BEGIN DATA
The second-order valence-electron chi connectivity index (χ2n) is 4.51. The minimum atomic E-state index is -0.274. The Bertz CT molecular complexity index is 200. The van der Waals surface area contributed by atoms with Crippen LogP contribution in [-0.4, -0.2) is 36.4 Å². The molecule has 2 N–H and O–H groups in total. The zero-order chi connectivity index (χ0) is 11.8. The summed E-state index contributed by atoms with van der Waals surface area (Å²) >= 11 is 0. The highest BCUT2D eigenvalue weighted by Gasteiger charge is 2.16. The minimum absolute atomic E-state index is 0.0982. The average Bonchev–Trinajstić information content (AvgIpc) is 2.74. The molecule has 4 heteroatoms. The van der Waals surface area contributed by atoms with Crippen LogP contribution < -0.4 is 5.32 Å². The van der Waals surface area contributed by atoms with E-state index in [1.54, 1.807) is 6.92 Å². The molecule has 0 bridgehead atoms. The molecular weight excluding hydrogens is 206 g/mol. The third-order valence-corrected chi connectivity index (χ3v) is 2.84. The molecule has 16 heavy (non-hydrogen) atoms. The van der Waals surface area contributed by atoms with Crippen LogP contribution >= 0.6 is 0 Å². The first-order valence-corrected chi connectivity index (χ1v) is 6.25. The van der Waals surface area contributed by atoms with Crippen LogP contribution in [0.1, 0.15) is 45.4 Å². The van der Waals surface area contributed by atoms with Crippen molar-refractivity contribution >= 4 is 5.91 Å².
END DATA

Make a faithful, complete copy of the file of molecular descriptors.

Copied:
The second-order valence-electron chi connectivity index (χ2n) is 4.51. The minimum atomic E-state index is -0.274. The Bertz CT molecular complexity index is 200. The van der Waals surface area contributed by atoms with Crippen LogP contribution in [-0.4, -0.2) is 36.4 Å². The molecule has 2 N–H and O–H groups in total. The zero-order chi connectivity index (χ0) is 11.8. The summed E-state index contributed by atoms with van der Waals surface area (Å²) >= 11 is 0. The highest BCUT2D eigenvalue weighted by Gasteiger charge is 2.16. The minimum absolute atomic E-state index is 0.0982. The average Bonchev–Trinajstić information content (AvgIpc) is 2.74. The molecule has 4 heteroatoms. The van der Waals surface area contributed by atoms with Crippen LogP contribution < -0.4 is 5.32 Å². The van der Waals surface area contributed by atoms with E-state index in [1.54, 1.807) is 6.92 Å². The molecule has 0 bridgehead atoms. The molecular weight excluding hydrogens is 206 g/mol. The third-order valence-corrected chi connectivity index (χ3v) is 2.84. The molecule has 16 heavy (non-hydrogen) atoms. The van der Waals surface area contributed by atoms with Crippen LogP contribution >= 0.6 is 0 Å². The first-order valence-corrected chi connectivity index (χ1v) is 6.25. The van der Waals surface area contributed by atoms with Crippen LogP contribution in [0.1, 0.15) is 45.4 Å². The van der Waals surface area contributed by atoms with Crippen molar-refractivity contribution >= 4 is 5.91 Å².